Last night was a bit rough – with C teething she was up from 1am-3am, which meant I got in and out of bed 3 times, with a trip or two downstairs for bottles and teething medicine.
I’m currently battling a sinus infection so sleep is precious, and it’s extra tough to roll myself out of bed in the middle of the night…but while rocking C to sleep at 2:36am I realized a couple of differences between how things were when I was working full-time and how they are now, since making the decision to resign.
Then…it’d be just as hard to get up in the middle of the night…but while doing so I’d be focused on “how can I meet her needs and get her back to sleep quickest”. While rocking her my mind would be racing with “how long is this going to last?…how am I going to get up at 6am?…how is this going to affect what time she wakes up and whether we can get out on time?…is she going to wake up J and the whole morning’s going to be a messy race to get out the door?”. My mind would be racing and focusing on how to compose and implement a mini “Crisis plan” to reduce the crazy that would inevitably ensue.
Now… I was focused on “How can I meet her needs” & trying to tune into her feelings – was it pain, was it wanting closeness, was it wanting to spread out in her crib? While rocking her I savored holding my 20+ lb baby, enjoying the quiet of the night, stroking her hair, and being thankful that while this midnight wake was going to make for a tougher day, that at least I had some flexibility to adjust our morning timing and not immediately proceed into production mode at 6am sharp. I prayed as the moonlight shone into her room and gave thanks to God for my beautiful, healthy family; for amazing access to healthcare and medication; and for being able to enjoy moments like late night sickie babies. Don’t get me wrong – we still had a schedule to follow and places to be…but it’s much different trying to corral everyone out the door by 7:30am vs. 9:30am. I still have more things on my to do list than I have time for today …but without the added stress of also having more things to do at work than I have time for.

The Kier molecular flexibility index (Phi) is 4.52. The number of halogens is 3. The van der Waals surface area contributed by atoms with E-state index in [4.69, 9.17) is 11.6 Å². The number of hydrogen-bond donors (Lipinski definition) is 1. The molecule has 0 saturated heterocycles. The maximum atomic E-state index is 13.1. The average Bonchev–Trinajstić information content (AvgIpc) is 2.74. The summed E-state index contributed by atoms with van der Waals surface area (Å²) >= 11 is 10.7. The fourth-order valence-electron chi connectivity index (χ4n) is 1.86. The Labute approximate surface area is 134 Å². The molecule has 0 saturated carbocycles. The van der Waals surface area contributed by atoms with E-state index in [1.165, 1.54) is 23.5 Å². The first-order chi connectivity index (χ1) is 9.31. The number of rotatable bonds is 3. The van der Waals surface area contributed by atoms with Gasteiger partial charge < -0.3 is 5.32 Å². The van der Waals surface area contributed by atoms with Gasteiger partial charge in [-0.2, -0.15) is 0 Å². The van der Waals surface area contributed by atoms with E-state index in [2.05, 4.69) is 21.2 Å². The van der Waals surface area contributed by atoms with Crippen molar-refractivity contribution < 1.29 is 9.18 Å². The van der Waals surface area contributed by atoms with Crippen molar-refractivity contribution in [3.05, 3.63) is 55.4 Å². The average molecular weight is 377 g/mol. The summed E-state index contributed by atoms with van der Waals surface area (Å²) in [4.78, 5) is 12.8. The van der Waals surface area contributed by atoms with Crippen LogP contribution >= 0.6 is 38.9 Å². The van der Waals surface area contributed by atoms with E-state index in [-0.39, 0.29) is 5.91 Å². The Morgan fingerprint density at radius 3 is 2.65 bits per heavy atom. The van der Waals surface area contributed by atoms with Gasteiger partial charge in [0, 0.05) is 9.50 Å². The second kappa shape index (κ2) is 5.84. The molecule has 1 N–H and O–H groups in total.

Not everyone has the ability to do this – and I’m thankful we’ve been fortunate enough to make critical decisions to create a life that works better for us.
I realized that the greatest learning (& gift) I’ve gained from leaving my full-time job – is the ability to be present. To actually see what is right in front of my face, enjoy, and be thankful for the current moment. That’s not to say everything is sunshine & lollipops – it’s tough trying to balance making dinner, playing with the kids, cleaning, changing poopy diapers, and reading your kids well enough to know when a toddler whines “I don’t want a nap” it means “I need a nap before I am implode!!!!!!!!!!!”. But I have more opportunities to be present with the kids and be intentional about how I shape and influence them, instead of being half-present, and half-planning how to make the next few hours go as smoothly as possible.
I’ve also learned that while change is difficult and defining decisions are tough to make – things happen for a reason, we all have a unique path, and things will work out.
To use my friend’s words, by some “miracle”, I’ve just accepted a part-time finance role. It’s a 5 minute drive from home, 4hrs/day and I’ll be able to work during school hours – which gives me the opportunity to spend time with the kids before and after school, while also having time for my career. It also happens to be with an institution I’ve talked about working with for the past decade.
I came across the posting fortuitously – and while I did put forth my best efforts to land the job, I know that this is not just some lucky coincidence and not totally my doing – this was part of God’s plan for where I was meant to be. It came much sooner than I anticipated (and maybe even wanted), but it is 100% a blessing that I’m immensely thankful for.
Tough times are challenging when you’re in the moment – it’s only in retrospect that you see how those times either shaped the person you’ve become, how it created opportunity to accept the next thing, or how it gave you skills to apply for that job 2 or 3 steps down the road. Without making the decision to resign from my previous role I would not have come across this role and would not have had the time or head space to prepare my resume or for my interviews…the resignation was necessary in order for me to successfully land the next thing.
Change is tough – but it’s necessary to get to where you want to go, and to get to where you’re truly meant to be.